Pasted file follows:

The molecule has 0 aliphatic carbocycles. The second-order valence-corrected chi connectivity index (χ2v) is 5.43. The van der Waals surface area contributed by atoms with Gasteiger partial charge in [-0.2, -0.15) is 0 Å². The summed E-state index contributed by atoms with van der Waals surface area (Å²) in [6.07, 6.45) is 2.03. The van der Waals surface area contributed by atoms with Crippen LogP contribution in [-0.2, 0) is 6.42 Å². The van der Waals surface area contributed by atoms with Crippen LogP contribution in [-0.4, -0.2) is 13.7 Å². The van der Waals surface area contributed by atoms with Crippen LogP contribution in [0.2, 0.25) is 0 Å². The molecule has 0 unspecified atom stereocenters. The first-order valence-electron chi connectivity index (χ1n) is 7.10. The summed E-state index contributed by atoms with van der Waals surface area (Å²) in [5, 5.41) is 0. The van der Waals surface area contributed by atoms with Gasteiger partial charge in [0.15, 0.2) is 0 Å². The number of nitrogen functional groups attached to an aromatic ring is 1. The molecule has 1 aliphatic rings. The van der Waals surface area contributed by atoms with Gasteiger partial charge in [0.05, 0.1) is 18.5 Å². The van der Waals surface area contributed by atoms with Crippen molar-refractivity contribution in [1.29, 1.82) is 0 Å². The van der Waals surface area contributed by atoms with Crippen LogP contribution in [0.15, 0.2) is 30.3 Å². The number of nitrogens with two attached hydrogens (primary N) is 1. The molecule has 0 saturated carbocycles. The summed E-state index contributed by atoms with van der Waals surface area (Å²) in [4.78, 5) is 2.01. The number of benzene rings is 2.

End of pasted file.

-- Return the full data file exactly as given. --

The molecule has 0 aliphatic carbocycles. The second-order valence-corrected chi connectivity index (χ2v) is 5.43. The van der Waals surface area contributed by atoms with Gasteiger partial charge in [-0.2, -0.15) is 0 Å². The summed E-state index contributed by atoms with van der Waals surface area (Å²) in [6.07, 6.45) is 2.03. The van der Waals surface area contributed by atoms with Crippen LogP contribution in [-0.2, 0) is 6.42 Å². The van der Waals surface area contributed by atoms with Crippen LogP contribution in [-0.4, -0.2) is 13.7 Å². The van der Waals surface area contributed by atoms with Crippen LogP contribution in [0.2, 0.25) is 0 Å². The molecule has 0 unspecified atom stereocenters. The first-order valence-electron chi connectivity index (χ1n) is 7.10. The summed E-state index contributed by atoms with van der Waals surface area (Å²) in [5, 5.41) is 0. The van der Waals surface area contributed by atoms with Gasteiger partial charge in [0.15, 0.2) is 0 Å². The number of nitrogen functional groups attached to an aromatic ring is 1. The molecule has 1 aliphatic rings. The van der Waals surface area contributed by atoms with Gasteiger partial charge in [0.05, 0.1) is 18.5 Å². The van der Waals surface area contributed by atoms with Crippen molar-refractivity contribution in [1.29, 1.82) is 0 Å². The van der Waals surface area contributed by atoms with Crippen LogP contribution in [0.15, 0.2) is 30.3 Å². The number of nitrogens with two attached hydrogens (primary N) is 1. The molecule has 0 saturated carbocycles. The summed E-state index contributed by atoms with van der Waals surface area (Å²) in [4.78, 5) is 2.01. The number of benzene rings is 2.